Plano eighth-grader Chetan Reddy fell short of his dream of becoming the nation’s top speller, but he did achieve his goal of being among the top 10.
Chetan, 13, tripped up on “kaburi” (a land crab) Thursday night and was eliminated from the 70th annual Scripps National Spelling Bee. In his best performance in multiple trips to the bee, the teen survived to the 10th round and tied for seventh place. “It’s a word I probably should have known,” a disappointed Chetan said after the competition. “I’m happy it’s over and I got to a new stage.”
He got there by correctly spelling words like “capitatim” (a certain amount per head, as in a tax) and “graminivorous” (feeding on grass or seeds of grass).
The top prize went to Arvind Mahankali, 13, of New York, who correctly spelled “knaidel” (a small mass of leavened dough).
Contestants fidgeted nervously as the bee’s pronouncer and judges put them through the last of a series of written tests and onstage competitions.
By Thursday, Chetan had aced two series of computer tests — which for the first time this year included vocabulary along with spelling — and made it through the ninth round of live competition, spelling “tournados” (a beef dish) and “auncel” (a balance for weighing) correctly.
It was the furthest Chetan had made it in four trips to the national bee. Last year, he tied for 22nd place.
His steely demeanor stood out among his fellow competitors.
While other students nervously spelled out words onto their forearms with their fingers, Chetan stood nearly motionless, one hand clasping the other forearm.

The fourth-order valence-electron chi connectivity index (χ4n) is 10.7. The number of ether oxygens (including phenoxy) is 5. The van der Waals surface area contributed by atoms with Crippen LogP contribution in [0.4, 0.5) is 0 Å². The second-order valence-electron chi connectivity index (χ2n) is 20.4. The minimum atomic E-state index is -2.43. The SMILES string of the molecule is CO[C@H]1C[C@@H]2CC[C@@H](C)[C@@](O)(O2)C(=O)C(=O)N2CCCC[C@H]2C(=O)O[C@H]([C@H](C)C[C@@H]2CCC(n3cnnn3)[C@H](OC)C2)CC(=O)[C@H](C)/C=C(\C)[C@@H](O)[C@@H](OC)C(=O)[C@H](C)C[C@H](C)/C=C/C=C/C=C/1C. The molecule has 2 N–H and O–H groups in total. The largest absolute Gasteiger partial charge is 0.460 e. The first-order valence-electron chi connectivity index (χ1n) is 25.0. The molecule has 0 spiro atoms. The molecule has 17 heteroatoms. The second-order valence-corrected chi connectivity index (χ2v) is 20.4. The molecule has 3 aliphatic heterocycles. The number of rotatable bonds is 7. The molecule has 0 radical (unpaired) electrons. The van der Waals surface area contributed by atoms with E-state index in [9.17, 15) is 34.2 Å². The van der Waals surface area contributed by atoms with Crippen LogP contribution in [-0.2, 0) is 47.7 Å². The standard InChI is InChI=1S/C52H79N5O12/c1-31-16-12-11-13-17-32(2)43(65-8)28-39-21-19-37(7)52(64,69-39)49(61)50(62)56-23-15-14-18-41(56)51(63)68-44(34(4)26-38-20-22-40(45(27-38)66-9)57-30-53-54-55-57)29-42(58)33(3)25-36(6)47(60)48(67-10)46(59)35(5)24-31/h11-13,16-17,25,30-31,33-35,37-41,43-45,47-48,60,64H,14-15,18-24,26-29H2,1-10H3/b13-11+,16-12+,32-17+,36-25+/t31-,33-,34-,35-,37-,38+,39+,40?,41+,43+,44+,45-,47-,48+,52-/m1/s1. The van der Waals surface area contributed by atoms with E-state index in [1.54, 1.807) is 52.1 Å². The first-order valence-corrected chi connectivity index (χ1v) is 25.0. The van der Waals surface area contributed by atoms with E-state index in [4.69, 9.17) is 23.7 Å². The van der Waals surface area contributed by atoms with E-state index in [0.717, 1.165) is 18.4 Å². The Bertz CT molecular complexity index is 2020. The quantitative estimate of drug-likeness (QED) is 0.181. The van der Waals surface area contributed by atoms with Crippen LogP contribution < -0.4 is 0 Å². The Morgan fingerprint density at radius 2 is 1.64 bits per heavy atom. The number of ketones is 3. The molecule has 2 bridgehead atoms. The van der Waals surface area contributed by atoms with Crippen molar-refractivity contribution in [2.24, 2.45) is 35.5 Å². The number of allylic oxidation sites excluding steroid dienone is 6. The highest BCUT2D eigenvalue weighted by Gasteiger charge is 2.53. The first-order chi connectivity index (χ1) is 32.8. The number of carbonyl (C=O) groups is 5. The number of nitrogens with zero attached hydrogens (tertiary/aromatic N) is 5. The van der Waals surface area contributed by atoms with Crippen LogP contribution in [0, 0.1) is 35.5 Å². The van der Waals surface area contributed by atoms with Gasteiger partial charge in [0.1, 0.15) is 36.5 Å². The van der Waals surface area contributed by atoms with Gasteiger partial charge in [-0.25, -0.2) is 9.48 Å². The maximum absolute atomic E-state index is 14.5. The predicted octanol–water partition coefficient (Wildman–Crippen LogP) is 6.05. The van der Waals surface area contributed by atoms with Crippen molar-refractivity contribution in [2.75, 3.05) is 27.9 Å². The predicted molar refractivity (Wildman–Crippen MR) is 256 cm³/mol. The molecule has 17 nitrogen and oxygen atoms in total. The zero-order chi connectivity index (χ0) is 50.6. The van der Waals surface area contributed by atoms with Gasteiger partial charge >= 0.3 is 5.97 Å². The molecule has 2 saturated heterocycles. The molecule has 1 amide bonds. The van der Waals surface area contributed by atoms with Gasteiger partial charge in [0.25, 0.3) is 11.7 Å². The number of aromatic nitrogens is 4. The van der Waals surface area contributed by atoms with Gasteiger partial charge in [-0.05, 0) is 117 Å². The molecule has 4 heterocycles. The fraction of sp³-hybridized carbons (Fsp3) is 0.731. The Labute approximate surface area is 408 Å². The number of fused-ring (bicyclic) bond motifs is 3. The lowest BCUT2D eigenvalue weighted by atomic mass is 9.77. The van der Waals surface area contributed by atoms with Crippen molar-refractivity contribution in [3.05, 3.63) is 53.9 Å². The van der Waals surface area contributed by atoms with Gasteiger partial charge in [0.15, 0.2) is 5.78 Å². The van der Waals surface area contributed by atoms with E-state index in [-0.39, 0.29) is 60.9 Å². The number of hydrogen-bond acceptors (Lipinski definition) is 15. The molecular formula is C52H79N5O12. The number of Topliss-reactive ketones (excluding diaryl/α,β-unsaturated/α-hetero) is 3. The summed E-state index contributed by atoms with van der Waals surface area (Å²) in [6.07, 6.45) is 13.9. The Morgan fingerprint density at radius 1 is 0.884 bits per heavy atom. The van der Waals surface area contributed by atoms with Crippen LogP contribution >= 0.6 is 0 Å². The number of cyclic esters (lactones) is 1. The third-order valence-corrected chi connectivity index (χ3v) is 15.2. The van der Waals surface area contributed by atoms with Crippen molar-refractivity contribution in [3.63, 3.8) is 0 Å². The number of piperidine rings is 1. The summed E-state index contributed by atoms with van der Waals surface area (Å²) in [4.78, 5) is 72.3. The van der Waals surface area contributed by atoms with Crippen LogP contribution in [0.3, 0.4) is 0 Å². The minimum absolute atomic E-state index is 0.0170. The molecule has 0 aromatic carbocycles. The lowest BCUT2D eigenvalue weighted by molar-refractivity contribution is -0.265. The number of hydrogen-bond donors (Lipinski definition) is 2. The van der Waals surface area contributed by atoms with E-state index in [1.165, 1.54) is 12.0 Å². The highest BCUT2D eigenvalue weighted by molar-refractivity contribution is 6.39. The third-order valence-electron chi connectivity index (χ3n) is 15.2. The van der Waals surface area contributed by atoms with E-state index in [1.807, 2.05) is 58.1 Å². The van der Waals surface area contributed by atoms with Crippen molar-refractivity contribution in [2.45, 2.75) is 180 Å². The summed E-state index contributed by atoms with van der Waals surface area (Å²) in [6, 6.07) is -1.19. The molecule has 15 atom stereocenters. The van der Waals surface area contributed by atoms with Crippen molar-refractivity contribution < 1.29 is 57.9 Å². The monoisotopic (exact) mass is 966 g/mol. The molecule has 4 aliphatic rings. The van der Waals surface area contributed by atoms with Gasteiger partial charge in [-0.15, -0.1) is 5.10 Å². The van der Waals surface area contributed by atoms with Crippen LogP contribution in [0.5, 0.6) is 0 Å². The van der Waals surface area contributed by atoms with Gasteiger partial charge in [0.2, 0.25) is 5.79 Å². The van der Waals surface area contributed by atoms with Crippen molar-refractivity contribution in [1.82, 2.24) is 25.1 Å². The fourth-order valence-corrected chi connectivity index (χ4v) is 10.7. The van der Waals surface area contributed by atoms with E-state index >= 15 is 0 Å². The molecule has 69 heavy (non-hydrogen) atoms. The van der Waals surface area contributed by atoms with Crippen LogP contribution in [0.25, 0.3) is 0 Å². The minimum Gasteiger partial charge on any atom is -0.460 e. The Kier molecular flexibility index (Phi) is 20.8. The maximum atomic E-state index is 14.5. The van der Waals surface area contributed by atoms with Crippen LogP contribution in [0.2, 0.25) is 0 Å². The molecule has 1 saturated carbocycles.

Methodically, he asked pronouncer Dr. Jacques Bailly for the definition of a word, its language of origin and alternative pronunciations before he ventured to spell.
Chetan said he decided not to pore over word lists during the week of the bee. “I don’t like to study. I like to keep my mind fresh for the next day,” Chetan said after surviving the semifinals.
He also wore the same neon yellow jacket he had on his first successful day, his one concession to competition ritual.
It’s his lucky jacket, Chetan said.
“I like the color. And I like to think it intimidates some people,” he said.
Chetan, 13, was among five spellers making a fourth trip to the bee. All five advanced to the final championship round.
This was Chetan’s final chance at the bee’s big prize: a $30,000 cash award, books and other honors. The competition is open only to students in the eighth grade and younger.
Chetan earned his ranking in part because of his performance on two written tests, both of which included multiple-choice vocabulary questions.
Bee executive director Paige Kimble said the change was meant to reinforce the competition’s commitment to helping students appreciate and learn language in its entirety.
In a biographical video prepared by ESPN, which aired the bee live Thursday, Chetan said his favorite word is “kavya,” which means poetry.
He likes basketball and cricket, he told ESPN, and his favorite athlete is Dallas Mavericks forward Dirk Nowitzki, who Chetan said had a good “work ethic.”
On his visit to the nation’s capital, Chetan said he wanted to win, but “also to have fun with my friends.”